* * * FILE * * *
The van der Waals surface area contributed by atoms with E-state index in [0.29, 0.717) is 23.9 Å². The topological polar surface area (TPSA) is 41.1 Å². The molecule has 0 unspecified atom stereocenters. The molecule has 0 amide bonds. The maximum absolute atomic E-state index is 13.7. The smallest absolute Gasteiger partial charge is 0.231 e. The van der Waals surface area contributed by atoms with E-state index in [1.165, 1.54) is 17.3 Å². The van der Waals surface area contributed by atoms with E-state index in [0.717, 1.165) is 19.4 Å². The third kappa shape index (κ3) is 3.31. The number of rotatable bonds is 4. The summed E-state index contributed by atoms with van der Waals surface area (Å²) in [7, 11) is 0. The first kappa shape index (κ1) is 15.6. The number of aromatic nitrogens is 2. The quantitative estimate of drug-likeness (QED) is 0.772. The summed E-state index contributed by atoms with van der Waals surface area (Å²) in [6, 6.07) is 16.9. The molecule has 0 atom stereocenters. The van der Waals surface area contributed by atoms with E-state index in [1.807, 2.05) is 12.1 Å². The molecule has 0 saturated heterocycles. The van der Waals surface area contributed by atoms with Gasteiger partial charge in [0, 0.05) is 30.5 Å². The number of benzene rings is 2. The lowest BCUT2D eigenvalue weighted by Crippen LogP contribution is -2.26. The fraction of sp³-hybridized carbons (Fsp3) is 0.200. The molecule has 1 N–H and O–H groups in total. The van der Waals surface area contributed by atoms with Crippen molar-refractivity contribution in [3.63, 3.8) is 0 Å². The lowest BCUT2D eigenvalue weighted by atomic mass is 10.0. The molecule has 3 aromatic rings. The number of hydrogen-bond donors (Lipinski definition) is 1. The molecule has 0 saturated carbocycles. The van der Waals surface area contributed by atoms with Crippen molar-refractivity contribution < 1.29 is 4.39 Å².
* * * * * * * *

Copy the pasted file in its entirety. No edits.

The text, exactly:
The van der Waals surface area contributed by atoms with E-state index in [0.29, 0.717) is 23.9 Å². The topological polar surface area (TPSA) is 41.1 Å². The molecule has 0 unspecified atom stereocenters. The molecule has 0 amide bonds. The maximum absolute atomic E-state index is 13.7. The smallest absolute Gasteiger partial charge is 0.231 e. The van der Waals surface area contributed by atoms with E-state index in [1.165, 1.54) is 17.3 Å². The van der Waals surface area contributed by atoms with E-state index in [0.717, 1.165) is 19.4 Å². The third kappa shape index (κ3) is 3.31. The number of rotatable bonds is 4. The summed E-state index contributed by atoms with van der Waals surface area (Å²) in [7, 11) is 0. The first kappa shape index (κ1) is 15.6. The number of aromatic nitrogens is 2. The quantitative estimate of drug-likeness (QED) is 0.772. The summed E-state index contributed by atoms with van der Waals surface area (Å²) in [6, 6.07) is 16.9. The molecule has 0 atom stereocenters. The van der Waals surface area contributed by atoms with E-state index in [1.807, 2.05) is 12.1 Å². The molecule has 0 saturated heterocycles. The van der Waals surface area contributed by atoms with Gasteiger partial charge in [0, 0.05) is 30.5 Å². The number of benzene rings is 2. The lowest BCUT2D eigenvalue weighted by Crippen LogP contribution is -2.26. The fraction of sp³-hybridized carbons (Fsp3) is 0.200. The molecule has 1 N–H and O–H groups in total. The van der Waals surface area contributed by atoms with Crippen molar-refractivity contribution in [3.63, 3.8) is 0 Å². The lowest BCUT2D eigenvalue weighted by atomic mass is 10.0. The molecule has 3 aromatic rings. The number of hydrogen-bond donors (Lipinski definition) is 1. The molecule has 0 saturated carbocycles. The van der Waals surface area contributed by atoms with Crippen molar-refractivity contribution < 1.29 is 4.39 Å².